Monday, February 7, 2011

Robert's(gubb33ps) excellent 2260 trigger tutorial

With Robert's(gubb33ps) permission, I want to post his trigger tutorial from the green right here on the blog so more people will get to see it. This is extremely useful if you have a new 2260/Discovery and want to get the trigger pull down to a nice crisp 2 stage feel. Follow this tutorial and you will give your gun a sweet trigger in no time for just pennies. Thanks Robert!

Dovetailing into this post:

Are several ways to do the trigger of a 2260 (or a Discovery as they use the same trigger system), but this way is simple enough not to scare off a new shooter. May be a bit more detailed that really needed, but am trying to avoid any surprises.


A simple 2-screw trigger mod should be pretty easy for the average guy. Once you have the tools laid out, it will take 30 min to do.

You are going to need the following:

1.A thin sharp pointed instrument (like an awl, but a heavy needle or thin nail will do).
2. Phillips screw driver to fit the stock screw.
3.Small slot screw driver to fit the trigger unit side plate.
4.4-40 tap (the drill and tap set is in a blister pack at HomeDepot for about $5-$6).
5.two 4-40 1 screws and nuts to fit
6.Something to shorten the 1 long 4-40 screws ( a Dremel tool, bench grinder, or even a hack saw and a file will do the trick just fine).

The reason for a 4-40 2-screw trigger job rather than a 3-screw is simple: the factory already drilled the two holes you need and the two holes are already the right size for a 4-40 tap. If you want to use larger 6-32 screws, are going to have to drill those holes slightly and use a 6-32 tap (buy a tap and drill bit together, they are sold in blister packs at Home Depot).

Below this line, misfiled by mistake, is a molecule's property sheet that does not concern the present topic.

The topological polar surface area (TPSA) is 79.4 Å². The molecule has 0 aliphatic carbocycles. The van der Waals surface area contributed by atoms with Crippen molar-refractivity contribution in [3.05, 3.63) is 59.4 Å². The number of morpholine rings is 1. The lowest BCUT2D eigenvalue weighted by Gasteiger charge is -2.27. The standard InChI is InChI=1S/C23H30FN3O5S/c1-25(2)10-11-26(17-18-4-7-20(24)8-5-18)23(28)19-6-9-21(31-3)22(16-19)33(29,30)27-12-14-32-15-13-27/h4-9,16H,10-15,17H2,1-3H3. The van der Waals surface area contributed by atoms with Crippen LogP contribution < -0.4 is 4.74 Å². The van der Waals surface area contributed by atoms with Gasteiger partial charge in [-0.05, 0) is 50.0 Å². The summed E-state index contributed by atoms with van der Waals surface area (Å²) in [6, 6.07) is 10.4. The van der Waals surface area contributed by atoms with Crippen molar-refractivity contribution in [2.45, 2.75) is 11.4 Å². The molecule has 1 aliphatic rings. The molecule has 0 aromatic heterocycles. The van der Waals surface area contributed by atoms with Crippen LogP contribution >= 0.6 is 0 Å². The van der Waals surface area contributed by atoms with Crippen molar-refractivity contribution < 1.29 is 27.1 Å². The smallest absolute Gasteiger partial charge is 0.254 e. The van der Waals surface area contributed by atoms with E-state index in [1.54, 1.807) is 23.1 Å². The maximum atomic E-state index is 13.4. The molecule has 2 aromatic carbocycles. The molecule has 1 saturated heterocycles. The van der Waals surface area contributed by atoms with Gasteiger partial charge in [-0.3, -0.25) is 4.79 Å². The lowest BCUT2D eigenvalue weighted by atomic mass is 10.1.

STEP 1: Get the rifle out of the stock.

The safety sticks out too far to allow you to take the metal work out of the stock. That safety runs on the tail end of a rat trap type spring.

You can see the tail end here:
[linked image]

1.Flip the rifle so the SMALL DIAMETER of the safety is ON TOP.
[linked image]
2.Use your awl (or thin nail) to pick up and slightly lift the tail end of that spring.
3.Safety button will fall out the other side.
[linked image]

With the safety out, can remove the phillips stock screw, and lift the metal work out of the stock.

Take a look around the trigger. On the back of the trigger housing there are already two (empty) holes in the plastic housing. Eventually, we're going to run a 4-40 tap into those holes and fit screws.
[linked image]

On one side, there is a side plate with two screws holding it on.
[linked image]
4.Take out the two screws and remove the cover plate.

5.Take a look at the trigger parts to remember where they all go. At this point, will usually take out my cell phone and snap a picture so I will be sure to get it back together right.
[linked image]
6.Remove the trigger parts leaving the trigger housing empty.
[linked image]
7.The holes in the back of the trigger unit are just about right for a 4-40 tap as they are, you won't need to drill them.
[linked image]
8.Fit the screws (with nuts already spun on) into the holes. Let them hang out, just putting them in right now so they won't get lost.
[linked image]